Social Networks and Stroke Recovery :: Short Video Review

Promise me you’ll always remember: You’re braver than you believe, and stronger than you seem, and smarter than you think.”
– A.A. Milne (Author of Winnie the Pooh)

This is a short video about my work with Dr. Amar Dhand and his research lab last year.  He was researching the impact of one's social network on their recovery from a stroke. Social network science looks at the effect of networks on the individual as awell as larger corporate structures.  Take a look at the video and if you want to learn more about the project tor become involved yourself then please take a look at my other blog

 


Social Networks and Stroke Recovery Blog

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The most beautiful thing we can experience is the mysterious.  It is the source of all true art and science. -- Albert Einstein

I recently started working on a new installation of crocheted mandalas.  They are the visualizations of the data from the research of  my neurologist Dr. Amar Dhand.  As this project is sure to take over my life and develop one of its own, much in the way The Red Thread Project® did, I thought it fitting to create a blog based on this work. I will update it with new mandalas, insights from the research and of course patterns too.  My ultimate goal is to collect 795,000 mandalas,one for each new stroke victim in the United States.  The number is staggering!  This is my way of taking my experience and hopefully sharing with you what I've learned along the way to better health.  So please take a moment to step on over to my new blog and follow its updates.  Thank you!

 


Magic Garden: The Regal Fritillary

Regal Fritillary - photo PA National Guard
May the wings of the butterfly kiss the sun
And find your shoulder to light on,
To bring you luck, happiness and riches
Today, tomorrow and beyond.
-- Irish Blessing

My art for the past two years has focused on the prairie flowers of Illinois and the Midwest.  I now turn to the insects that support this fragile ecosystem. The Regal Fritillary (Speyeria idalia) is a rare butterfly due to 99 % loss of our native tallgrass and has been placed on the endagered species list. My proposal for a 3 foot sculpture dedicated to this gorgeous creature has been accepted into  the public art exhibition, The Magic Garden.  I pick up the fiberglass form on Saturday and have just over two weeks to complete it.  Eeek!  The opening is the first week of May in Highland Park, IL.  By placing such a sculpture in a highly trafficked area, I hope to heighten people’s awareness to both this butterfly and its interdependence on plant life, thus encouraging gardeners to consider planting a few prairie flowers and grasses that would attract it and many other butterflies.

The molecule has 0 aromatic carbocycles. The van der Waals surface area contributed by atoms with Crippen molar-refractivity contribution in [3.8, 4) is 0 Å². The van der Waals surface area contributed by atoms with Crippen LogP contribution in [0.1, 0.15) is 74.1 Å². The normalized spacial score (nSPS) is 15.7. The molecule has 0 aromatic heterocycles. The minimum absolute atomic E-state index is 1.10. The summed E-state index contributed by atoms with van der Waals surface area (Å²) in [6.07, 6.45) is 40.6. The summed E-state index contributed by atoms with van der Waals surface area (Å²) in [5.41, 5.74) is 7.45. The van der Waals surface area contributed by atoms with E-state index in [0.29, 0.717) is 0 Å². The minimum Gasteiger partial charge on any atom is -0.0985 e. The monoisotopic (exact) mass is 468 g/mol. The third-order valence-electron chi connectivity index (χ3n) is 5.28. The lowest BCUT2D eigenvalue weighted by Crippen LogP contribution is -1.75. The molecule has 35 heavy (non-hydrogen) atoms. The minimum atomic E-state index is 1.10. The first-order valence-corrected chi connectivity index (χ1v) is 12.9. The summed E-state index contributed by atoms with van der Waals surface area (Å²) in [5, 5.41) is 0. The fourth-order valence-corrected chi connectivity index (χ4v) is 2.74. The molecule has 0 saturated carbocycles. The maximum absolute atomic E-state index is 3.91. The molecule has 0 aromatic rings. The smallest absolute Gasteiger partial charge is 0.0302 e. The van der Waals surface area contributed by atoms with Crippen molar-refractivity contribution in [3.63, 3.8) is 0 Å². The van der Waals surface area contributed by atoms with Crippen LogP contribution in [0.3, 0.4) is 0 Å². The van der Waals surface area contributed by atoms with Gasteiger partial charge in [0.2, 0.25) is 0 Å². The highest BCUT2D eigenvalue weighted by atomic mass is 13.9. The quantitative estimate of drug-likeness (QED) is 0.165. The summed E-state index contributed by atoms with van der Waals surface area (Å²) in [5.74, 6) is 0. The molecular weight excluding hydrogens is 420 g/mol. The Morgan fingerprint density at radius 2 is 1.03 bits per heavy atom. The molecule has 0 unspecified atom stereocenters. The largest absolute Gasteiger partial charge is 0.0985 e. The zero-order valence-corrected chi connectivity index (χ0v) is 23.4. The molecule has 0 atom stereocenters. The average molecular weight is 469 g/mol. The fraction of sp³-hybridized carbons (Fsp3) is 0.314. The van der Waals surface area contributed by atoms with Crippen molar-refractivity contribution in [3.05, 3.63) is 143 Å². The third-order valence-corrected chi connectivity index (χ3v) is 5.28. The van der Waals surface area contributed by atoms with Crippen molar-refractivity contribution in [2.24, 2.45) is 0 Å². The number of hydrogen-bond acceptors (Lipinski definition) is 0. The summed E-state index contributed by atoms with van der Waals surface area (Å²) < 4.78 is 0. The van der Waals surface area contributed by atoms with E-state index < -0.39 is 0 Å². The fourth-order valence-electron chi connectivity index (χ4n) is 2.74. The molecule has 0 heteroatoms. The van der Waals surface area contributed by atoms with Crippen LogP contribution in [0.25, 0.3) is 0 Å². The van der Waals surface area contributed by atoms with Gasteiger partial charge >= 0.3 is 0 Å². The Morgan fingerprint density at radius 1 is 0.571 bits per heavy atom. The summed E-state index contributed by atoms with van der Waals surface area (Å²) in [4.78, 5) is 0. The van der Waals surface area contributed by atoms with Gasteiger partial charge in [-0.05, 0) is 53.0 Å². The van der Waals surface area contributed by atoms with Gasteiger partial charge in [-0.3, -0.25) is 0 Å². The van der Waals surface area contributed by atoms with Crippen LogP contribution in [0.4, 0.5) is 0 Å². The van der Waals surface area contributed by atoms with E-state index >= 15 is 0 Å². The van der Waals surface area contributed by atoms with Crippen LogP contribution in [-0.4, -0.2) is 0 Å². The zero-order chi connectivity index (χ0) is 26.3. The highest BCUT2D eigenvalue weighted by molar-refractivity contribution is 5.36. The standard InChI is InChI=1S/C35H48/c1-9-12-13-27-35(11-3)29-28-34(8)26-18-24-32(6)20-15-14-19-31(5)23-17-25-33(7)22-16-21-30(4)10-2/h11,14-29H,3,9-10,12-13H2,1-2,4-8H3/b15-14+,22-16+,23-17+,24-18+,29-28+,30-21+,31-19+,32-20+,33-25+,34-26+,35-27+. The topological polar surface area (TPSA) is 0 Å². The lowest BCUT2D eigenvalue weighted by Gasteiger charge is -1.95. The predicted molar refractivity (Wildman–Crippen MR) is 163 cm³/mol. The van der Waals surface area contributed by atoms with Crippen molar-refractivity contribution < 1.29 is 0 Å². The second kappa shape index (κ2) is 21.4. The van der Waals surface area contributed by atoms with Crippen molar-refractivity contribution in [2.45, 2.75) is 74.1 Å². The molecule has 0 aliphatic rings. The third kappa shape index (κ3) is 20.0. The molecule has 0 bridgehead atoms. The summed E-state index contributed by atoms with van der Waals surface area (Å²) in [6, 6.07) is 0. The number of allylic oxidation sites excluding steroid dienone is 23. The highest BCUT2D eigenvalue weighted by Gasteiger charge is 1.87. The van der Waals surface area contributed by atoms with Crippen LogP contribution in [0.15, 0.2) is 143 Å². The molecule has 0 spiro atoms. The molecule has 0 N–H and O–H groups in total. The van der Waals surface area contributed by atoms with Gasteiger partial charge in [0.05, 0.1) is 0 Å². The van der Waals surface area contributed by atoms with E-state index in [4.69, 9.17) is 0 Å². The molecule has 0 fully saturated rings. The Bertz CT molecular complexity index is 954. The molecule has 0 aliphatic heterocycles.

To read more about the butterflies of the Midwest and what actions are being taken to restore their habitats, check out this article by Doug Taron, curator of biology at the Peggy Notebaert Nature Museum in Chicago.


Stitched Science

©2004 Lindsay Obermeyer Ovum 2  photo credit Larry Sanders
Equipped with his five senses, man explores the universe around him

and calls the adventure Science.  -- Edwin Powell Hubble

Stitched Science, a two day science and fiber art festival is this weekend at the Science Museum, London.  In addition to the exhibition, there will be tons of kid friendly projects, like knitting i-cord to add to the giant fuzzy Jupiter or Martians to knit for Mars.  

Folks from around the world have contributed knitted, crocheted, embroidered, quilted replicas. My piece Ovum II (above) is part of the extravaganza.    I love Sami Teasdale's "Golden Hope" made from a radiotherapy mask and Liberty fabric.

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Organized by Stitch London, you must check out the rest of the collection.  There is everything from water molecules to submarines.